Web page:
Washington launches new statewide tree-equity collaboration

The DNR is partnering with the nonprofit American Forests to bridge gaps in access to the lifesaving benefits of trees.

A tree with roots wrapped in burlap awaits planting. This tree was eventually planted in Tacoma Mall, a neighborhood of Tacoma that has significantly less tree canopy than other parts of the city.

A tree with roots wrapped in burlap awaits planting. It was eventually planted in Tacoma Mall, a neighborhood with significantly less tree canopy than other parts of Tacoma. (Hannah Weinberger/Crosscut)

Washington may be the Evergreen State, but its residents don’t have equitable access to trees and their health benefits.

On Thursday, April 13, the Washington Department of Natural Resources announced a statewide partnership with nonprofit American Forests to help every community in the state understand and close gaps in tree inequities.

The department has lobbied for better resources to help municipalities prioritize forestry, analyze their canopy’s makeup and improve tree density and health in the least forested neighborhoods — overwhelmingly those impacted by racial and economic injustice.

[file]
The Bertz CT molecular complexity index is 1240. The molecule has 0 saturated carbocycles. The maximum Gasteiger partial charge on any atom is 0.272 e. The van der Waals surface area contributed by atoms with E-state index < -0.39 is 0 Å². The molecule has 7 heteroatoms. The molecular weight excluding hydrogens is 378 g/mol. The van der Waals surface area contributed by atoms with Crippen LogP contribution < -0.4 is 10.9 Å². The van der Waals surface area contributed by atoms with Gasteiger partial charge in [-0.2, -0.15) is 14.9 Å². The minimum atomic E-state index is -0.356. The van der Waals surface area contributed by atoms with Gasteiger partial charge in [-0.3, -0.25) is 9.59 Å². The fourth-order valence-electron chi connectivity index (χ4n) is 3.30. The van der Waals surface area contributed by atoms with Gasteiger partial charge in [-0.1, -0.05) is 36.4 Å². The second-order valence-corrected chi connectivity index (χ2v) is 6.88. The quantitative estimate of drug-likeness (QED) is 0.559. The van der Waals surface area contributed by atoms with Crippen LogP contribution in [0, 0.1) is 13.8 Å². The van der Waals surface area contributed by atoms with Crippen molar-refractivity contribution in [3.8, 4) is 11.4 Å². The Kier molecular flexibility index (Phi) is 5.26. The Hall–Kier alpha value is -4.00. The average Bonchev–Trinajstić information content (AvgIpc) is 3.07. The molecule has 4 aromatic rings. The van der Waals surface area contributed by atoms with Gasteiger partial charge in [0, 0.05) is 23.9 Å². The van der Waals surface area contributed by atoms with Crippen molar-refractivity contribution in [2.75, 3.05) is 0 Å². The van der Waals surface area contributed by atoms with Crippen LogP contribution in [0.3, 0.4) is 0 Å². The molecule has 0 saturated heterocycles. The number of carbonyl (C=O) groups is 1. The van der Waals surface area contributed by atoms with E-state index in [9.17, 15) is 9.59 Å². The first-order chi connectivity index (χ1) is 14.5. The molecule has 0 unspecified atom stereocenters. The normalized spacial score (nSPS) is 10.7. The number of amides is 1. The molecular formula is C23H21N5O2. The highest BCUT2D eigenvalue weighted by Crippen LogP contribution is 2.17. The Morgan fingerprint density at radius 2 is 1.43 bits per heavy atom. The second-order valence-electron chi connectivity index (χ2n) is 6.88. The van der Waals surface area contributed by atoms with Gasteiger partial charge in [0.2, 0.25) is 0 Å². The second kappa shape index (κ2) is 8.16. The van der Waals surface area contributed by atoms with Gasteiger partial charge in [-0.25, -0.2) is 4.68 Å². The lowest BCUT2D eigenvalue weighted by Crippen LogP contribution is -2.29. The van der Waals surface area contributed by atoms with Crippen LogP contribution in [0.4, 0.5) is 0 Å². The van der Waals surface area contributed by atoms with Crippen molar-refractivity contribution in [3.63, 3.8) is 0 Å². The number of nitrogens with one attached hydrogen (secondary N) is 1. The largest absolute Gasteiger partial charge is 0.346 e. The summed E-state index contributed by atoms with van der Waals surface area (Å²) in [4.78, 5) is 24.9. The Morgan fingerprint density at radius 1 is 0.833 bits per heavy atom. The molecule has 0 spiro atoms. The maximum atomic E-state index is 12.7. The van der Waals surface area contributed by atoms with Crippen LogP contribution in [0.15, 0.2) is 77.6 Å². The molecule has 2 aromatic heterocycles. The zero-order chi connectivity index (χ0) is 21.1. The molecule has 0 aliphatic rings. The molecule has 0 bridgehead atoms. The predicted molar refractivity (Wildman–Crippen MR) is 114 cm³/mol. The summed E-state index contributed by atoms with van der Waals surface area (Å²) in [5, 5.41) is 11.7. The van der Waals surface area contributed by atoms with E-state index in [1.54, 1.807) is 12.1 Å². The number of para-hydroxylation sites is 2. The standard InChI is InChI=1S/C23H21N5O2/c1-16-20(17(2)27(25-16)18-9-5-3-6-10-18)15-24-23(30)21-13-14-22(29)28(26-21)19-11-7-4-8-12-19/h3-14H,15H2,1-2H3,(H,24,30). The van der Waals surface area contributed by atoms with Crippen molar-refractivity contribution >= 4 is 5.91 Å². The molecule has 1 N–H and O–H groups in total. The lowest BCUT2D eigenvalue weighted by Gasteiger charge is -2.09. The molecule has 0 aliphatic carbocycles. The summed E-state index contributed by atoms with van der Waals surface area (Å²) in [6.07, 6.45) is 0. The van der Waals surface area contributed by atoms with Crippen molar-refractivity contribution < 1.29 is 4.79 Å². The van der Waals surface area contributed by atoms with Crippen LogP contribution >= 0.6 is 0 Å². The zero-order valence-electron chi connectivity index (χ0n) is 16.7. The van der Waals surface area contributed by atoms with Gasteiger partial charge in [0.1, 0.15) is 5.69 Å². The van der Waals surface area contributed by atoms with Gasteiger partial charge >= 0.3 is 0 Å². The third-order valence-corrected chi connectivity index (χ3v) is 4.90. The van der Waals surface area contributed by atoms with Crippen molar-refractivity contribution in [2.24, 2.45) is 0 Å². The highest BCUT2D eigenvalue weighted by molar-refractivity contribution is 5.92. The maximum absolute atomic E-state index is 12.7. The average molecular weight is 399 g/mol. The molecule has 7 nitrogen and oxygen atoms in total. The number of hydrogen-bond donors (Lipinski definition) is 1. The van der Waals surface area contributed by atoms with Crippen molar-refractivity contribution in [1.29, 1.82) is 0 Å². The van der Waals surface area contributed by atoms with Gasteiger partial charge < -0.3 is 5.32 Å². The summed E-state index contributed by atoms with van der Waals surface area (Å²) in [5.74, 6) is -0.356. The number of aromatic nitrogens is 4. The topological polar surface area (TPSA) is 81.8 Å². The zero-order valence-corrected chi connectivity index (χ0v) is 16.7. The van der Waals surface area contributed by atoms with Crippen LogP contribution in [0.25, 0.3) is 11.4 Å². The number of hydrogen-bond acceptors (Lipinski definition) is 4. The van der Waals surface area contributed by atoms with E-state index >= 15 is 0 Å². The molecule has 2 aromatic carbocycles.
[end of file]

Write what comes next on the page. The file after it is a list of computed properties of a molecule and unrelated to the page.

To help identify where the need is greatest, DNR has used American Forests’ tree-equity scoring tool. An analysis of 14 Washington cities and 3,500 neighborhoods shows at least 2 million Washingtonians live with less than half the canopy the nonprofit deems necessary for health and well-being, according to DNR Commissioner Hilary Franz. To completely close those gaps, she says, 13 million trees will need to be planted.

The partnership, Franz said, “enables us to accelerate and expedite the necessary work that we must be doing in every neighborhood.” 

DNR approached American Forests a few years ago because of its skills and tools available for tree-equity analysis, as well as the organization’s relationships with federal and private groups that might leverage additional technical and financial assistance. 

Cities access these tools by making tree-equity pledges. Seattle is the first city to sign on. There is no minimum requirement for a pledge, Franz says, to ensure every municipality can participate within its means. Seattle has committed to planting and maintaining thousands of trees and to developing a plan to achieve tree equity.

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